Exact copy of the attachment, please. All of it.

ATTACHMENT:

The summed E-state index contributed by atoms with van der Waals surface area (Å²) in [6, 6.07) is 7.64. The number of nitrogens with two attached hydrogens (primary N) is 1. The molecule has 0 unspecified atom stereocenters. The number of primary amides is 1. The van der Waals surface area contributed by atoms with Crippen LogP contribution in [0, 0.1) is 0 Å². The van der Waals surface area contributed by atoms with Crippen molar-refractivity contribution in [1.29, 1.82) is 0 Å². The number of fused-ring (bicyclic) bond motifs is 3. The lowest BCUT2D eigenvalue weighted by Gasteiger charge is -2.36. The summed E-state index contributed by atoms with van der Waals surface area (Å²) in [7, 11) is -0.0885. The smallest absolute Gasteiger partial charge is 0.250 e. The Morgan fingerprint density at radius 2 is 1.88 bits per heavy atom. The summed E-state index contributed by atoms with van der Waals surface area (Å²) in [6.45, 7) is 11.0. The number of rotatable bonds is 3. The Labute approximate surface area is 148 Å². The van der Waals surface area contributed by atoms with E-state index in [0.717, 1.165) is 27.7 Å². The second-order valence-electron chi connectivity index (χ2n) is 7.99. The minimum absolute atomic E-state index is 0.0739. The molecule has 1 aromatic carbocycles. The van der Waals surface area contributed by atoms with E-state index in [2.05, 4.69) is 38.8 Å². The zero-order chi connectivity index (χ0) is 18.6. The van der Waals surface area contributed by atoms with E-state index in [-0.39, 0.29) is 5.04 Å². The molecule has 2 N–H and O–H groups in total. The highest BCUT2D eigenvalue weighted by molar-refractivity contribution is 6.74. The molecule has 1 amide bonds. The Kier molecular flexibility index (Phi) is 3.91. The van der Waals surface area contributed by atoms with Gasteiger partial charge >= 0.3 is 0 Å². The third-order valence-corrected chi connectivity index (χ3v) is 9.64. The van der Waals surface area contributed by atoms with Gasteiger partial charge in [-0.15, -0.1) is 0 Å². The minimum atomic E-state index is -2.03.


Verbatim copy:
The summed E-state index contributed by atoms with van der Waals surface area (Å²) in [6, 6.07) is 7.64. The number of nitrogens with two attached hydrogens (primary N) is 1. The molecule has 0 unspecified atom stereocenters. The number of primary amides is 1. The van der Waals surface area contributed by atoms with Crippen LogP contribution in [0, 0.1) is 0 Å². The van der Waals surface area contributed by atoms with Crippen molar-refractivity contribution in [1.29, 1.82) is 0 Å². The number of fused-ring (bicyclic) bond motifs is 3. The lowest BCUT2D eigenvalue weighted by Gasteiger charge is -2.36. The summed E-state index contributed by atoms with van der Waals surface area (Å²) in [7, 11) is -0.0885. The smallest absolute Gasteiger partial charge is 0.250 e. The Morgan fingerprint density at radius 2 is 1.88 bits per heavy atom. The summed E-state index contributed by atoms with van der Waals surface area (Å²) in [6.45, 7) is 11.0. The number of rotatable bonds is 3. The Labute approximate surface area is 148 Å². The van der Waals surface area contributed by atoms with E-state index in [0.717, 1.165) is 27.7 Å². The second-order valence-electron chi connectivity index (χ2n) is 7.99. The minimum absolute atomic E-state index is 0.0739. The molecule has 1 aromatic carbocycles. The van der Waals surface area contributed by atoms with E-state index in [2.05, 4.69) is 38.8 Å². The zero-order chi connectivity index (χ0) is 18.6. The van der Waals surface area contributed by atoms with E-state index in [-0.39, 0.29) is 5.04 Å². The molecule has 2 N–H and O–H groups in total. The highest BCUT2D eigenvalue weighted by molar-refractivity contribution is 6.74. The molecule has 1 amide bonds. The Kier molecular flexibility index (Phi) is 3.91. The van der Waals surface area contributed by atoms with Gasteiger partial charge >= 0.3 is 0 Å². The third-order valence-corrected chi connectivity index (χ3v) is 9.64. The van der Waals surface area contributed by atoms with Gasteiger partial charge in [-0.15, -0.1) is 0 Å². The minimum atomic E-state index is -2.03.